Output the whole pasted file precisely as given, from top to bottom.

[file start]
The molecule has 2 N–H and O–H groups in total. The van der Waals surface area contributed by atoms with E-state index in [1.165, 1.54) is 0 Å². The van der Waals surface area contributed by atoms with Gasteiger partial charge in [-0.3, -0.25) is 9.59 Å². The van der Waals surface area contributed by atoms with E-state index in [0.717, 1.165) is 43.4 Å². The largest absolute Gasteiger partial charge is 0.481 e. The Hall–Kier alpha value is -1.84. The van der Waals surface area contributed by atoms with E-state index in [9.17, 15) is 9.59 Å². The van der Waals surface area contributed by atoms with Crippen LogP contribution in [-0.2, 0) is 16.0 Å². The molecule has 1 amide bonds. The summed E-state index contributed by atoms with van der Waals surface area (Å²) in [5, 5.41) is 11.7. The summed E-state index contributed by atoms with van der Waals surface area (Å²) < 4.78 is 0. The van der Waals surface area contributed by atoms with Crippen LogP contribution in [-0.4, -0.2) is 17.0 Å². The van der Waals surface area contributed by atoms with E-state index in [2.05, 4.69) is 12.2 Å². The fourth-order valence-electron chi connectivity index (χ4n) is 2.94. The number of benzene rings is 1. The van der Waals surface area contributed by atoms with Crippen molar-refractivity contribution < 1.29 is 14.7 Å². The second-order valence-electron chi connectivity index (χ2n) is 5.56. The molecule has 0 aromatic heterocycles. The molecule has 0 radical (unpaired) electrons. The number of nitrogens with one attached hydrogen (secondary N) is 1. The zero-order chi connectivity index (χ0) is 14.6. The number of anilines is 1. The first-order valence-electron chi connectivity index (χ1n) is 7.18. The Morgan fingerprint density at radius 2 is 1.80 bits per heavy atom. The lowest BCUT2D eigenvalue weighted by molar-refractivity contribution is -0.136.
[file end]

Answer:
The molecule has 2 N–H and O–H groups in total. The van der Waals surface area contributed by atoms with E-state index in [1.165, 1.54) is 0 Å². The van der Waals surface area contributed by atoms with Gasteiger partial charge in [-0.3, -0.25) is 9.59 Å². The van der Waals surface area contributed by atoms with E-state index in [0.717, 1.165) is 43.4 Å². The largest absolute Gasteiger partial charge is 0.481 e. The Hall–Kier alpha value is -1.84. The van der Waals surface area contributed by atoms with E-state index in [9.17, 15) is 9.59 Å². The van der Waals surface area contributed by atoms with Crippen LogP contribution in [-0.2, 0) is 16.0 Å². The molecule has 1 amide bonds. The summed E-state index contributed by atoms with van der Waals surface area (Å²) in [5, 5.41) is 11.7. The summed E-state index contributed by atoms with van der Waals surface area (Å²) < 4.78 is 0. The van der Waals surface area contributed by atoms with Crippen LogP contribution in [-0.4, -0.2) is 17.0 Å². The van der Waals surface area contributed by atoms with E-state index in [2.05, 4.69) is 12.2 Å². The fourth-order valence-electron chi connectivity index (χ4n) is 2.94. The number of benzene rings is 1. The van der Waals surface area contributed by atoms with Crippen molar-refractivity contribution < 1.29 is 14.7 Å². The second-order valence-electron chi connectivity index (χ2n) is 5.56. The molecule has 0 aromatic heterocycles. The molecule has 0 radical (unpaired) electrons. The number of nitrogens with one attached hydrogen (secondary N) is 1. The zero-order chi connectivity index (χ0) is 14.6. The number of anilines is 1. The first-order valence-electron chi connectivity index (χ1n) is 7.18. The Morgan fingerprint density at radius 2 is 1.80 bits per heavy atom. The lowest BCUT2D eigenvalue weighted by molar-refractivity contribution is -0.136.